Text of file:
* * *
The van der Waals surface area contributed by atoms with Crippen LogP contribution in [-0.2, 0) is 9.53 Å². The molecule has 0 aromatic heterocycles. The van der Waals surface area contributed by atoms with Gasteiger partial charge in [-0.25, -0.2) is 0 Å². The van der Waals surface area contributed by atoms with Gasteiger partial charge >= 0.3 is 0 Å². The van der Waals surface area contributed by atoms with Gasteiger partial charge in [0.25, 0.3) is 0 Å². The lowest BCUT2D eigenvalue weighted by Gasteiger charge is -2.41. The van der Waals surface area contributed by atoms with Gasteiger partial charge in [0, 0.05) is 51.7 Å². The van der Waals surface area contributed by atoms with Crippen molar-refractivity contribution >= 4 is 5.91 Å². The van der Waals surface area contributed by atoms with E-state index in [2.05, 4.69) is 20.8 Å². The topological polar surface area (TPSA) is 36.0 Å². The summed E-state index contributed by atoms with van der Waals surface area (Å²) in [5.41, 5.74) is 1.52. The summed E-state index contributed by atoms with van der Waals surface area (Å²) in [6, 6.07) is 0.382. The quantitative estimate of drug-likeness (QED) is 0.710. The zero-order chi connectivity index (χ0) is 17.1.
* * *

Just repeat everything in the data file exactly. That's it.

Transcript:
The van der Waals surface area contributed by atoms with Crippen LogP contribution in [-0.2, 0) is 9.53 Å². The molecule has 0 aromatic heterocycles. The van der Waals surface area contributed by atoms with Gasteiger partial charge in [-0.25, -0.2) is 0 Å². The van der Waals surface area contributed by atoms with Gasteiger partial charge >= 0.3 is 0 Å². The van der Waals surface area contributed by atoms with Gasteiger partial charge in [0.25, 0.3) is 0 Å². The lowest BCUT2D eigenvalue weighted by Gasteiger charge is -2.41. The van der Waals surface area contributed by atoms with Gasteiger partial charge in [0, 0.05) is 51.7 Å². The van der Waals surface area contributed by atoms with Crippen molar-refractivity contribution >= 4 is 5.91 Å². The van der Waals surface area contributed by atoms with E-state index in [2.05, 4.69) is 20.8 Å². The topological polar surface area (TPSA) is 36.0 Å². The summed E-state index contributed by atoms with van der Waals surface area (Å²) in [5.41, 5.74) is 1.52. The summed E-state index contributed by atoms with van der Waals surface area (Å²) in [6, 6.07) is 0.382. The quantitative estimate of drug-likeness (QED) is 0.710. The zero-order chi connectivity index (χ0) is 17.1.